Another major poker tournament, another young German champion.
This time, Paul Michaelis was the man hailing from Deutschland to raise the trophy, doing so at 2018 European Poker Tour Prague €5,300 Main Event. Michaelis took the lion's share of a three-way deal, earning €840,000 (~$950,000) along with a Platinum Pass to the 2019 PokerStars Players No-Limit Hold'em Championship valued at $30,000.
"It feels pretty unreal," said Michaelis, who previously had just a bit over $800,000 in live cashes. "It's an unreal amount of money. Obviously due to swaps and backing, I only get to take a portion of this but it's still an unreal amount of money."
Per the terms of the deal, eventual second-place finisher Artem Kobylynskyi earned €571,910 while third-place Alexandr Merzhvinskii, who had more chips than Kobylynskyi, got €631,500. They got through a field of 1,174 entries to make it to the chop.
Official Final Table Results
|Place||Player||Country||Prize (in EUR)||Prize (in USD)|
Michaelis made his second deep run in a row at a major PokerStars event in Prague. Last year, under the PokerStars Championship banner, Michaelis finished 28th for €18,900.
While 28th place in a field of 855 would make many a poker player quite pleased, Michaelis couldn't have been exactly thrilled considering he bagged the chip lead on two of the first three days, including heading into his bustout day.
"Honestly, it was a little on my mind," he said of last year's fizzle out. "Especially when 28th place busted, I looked at the board and I was like, 'Got that one crossed out.'"
Since that time, Michaelis has busied himself traveling the world and grinding the live international circuit, cashing in eight different countries. It hasn't exactly been a banner year financially to this point, with about $150,000 in cashes, but Michaelis said he still took something away from all the experience: an improved mindset.
"I just feel even since a year ago, I have a lot more experience in these main event fields," he said. "I have a calmer approach than I had before."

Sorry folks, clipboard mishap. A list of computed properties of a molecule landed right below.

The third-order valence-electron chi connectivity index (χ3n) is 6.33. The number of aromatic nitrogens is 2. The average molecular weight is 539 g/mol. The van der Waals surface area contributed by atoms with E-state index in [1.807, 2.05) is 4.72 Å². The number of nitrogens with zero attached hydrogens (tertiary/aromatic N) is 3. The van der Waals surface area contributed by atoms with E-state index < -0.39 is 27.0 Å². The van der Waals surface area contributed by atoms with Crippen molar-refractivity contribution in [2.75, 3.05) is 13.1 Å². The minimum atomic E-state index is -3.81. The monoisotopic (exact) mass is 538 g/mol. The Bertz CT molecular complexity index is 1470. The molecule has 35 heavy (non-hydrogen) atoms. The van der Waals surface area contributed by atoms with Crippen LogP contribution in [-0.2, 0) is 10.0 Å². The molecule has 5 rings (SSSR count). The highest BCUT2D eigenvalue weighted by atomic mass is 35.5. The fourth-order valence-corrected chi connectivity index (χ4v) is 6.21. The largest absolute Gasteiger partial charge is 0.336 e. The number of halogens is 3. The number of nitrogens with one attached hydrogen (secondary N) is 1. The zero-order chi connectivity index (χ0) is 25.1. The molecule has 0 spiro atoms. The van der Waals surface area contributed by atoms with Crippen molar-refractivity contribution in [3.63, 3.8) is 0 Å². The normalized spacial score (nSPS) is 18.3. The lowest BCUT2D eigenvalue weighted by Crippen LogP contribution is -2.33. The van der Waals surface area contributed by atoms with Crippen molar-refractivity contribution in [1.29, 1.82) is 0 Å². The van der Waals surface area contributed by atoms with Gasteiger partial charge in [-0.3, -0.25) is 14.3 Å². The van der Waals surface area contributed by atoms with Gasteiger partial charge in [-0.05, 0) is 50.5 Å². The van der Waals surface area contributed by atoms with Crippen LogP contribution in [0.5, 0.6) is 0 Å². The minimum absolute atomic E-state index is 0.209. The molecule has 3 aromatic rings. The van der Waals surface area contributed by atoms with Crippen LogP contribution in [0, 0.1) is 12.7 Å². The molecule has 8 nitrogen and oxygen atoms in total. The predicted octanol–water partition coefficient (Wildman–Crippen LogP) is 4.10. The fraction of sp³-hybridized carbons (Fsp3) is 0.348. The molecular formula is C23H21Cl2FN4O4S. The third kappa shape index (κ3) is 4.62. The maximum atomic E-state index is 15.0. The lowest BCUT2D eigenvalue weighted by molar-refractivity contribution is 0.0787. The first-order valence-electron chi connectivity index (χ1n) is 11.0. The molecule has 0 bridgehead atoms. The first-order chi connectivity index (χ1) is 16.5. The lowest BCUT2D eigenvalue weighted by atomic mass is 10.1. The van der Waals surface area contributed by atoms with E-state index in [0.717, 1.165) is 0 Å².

The German certainly needed that calm in the middle stages of the tournament, when he nursed a short stack for a considerable length of time. Entering the fourth day, he found himself just a little over 10 big blinds and sitting in 42nd place out of 44 remaining runners.
After that, he got it in and doubled up to survive, a card rush hit. It was a rush from which he'd ultimately never look back as he entered each of the final two days with the chip lead.
On Day 6, many poker fans following coverage were fixated not at the top of the counts, but the bottom, at the name ranking fifth of six. Parker Talbot, a Canadian online grinder who has built a huge following of over 90,000 on his Twitch stream, advanced to the final day with about 30 big blinds.
However, he'd be the first to bow out when, less an hour into the day and down to 15 big blinds, he jammed king-queen and failed to improve against the ace-nine of Laurynas Levinskas.
Kobylynskyi would then bust Carlos Branco and surpass Michaelis for the lead. The remaining four players opted to pause the clock with Kobylynskyi and Michaelis well clear of Alexandr Merzhvinskii and Levinskas, on 25 and 12 big blinds, respectively.
After about 15 minutes of negotiations, though, everyone headed back to the felt without a deal in place.
Levinskas busted to Michaelis' turned set of eights soon after that, and then Michaelis won the pot that put him back in the lead for good. He flopped the nut straight in a limped battle of the blinds against Kobylynskyi and got three streets of value to surpass 20 million out of 35 million in play.
Merzhvinskii would nudge his way past Kobylynskyi before the second round of deal talk, which wound up more successful than the first. The Russian would then lose several pots while Kobylynskyi chipped up, grinding to within striking distance of Michaelis by the time the German polished off Merzhvinskii.
Michaelis led only 2-1 but heads-up proved to nonetheless be a short affair. A cooler ended things when Michaelis picked up jacks against Kobylynskyi's tens and won unimproved.
Although it wasn't quite wire to wire, Michaelis admitted it felt like as smooth and dominant as it looked.
"Once you're such a big chip leader, it's the nature of the game that you can put so much pressure that it goes this way or it goes wrong," he said.
It definitely didn't go wrong for Michaelis. Instead, he erased the memory of his near miss in 2017, capping off 2018 by taking down the final EPT event of the year and doubling his career live cashes. He could hardly imagine a way for it to go more right.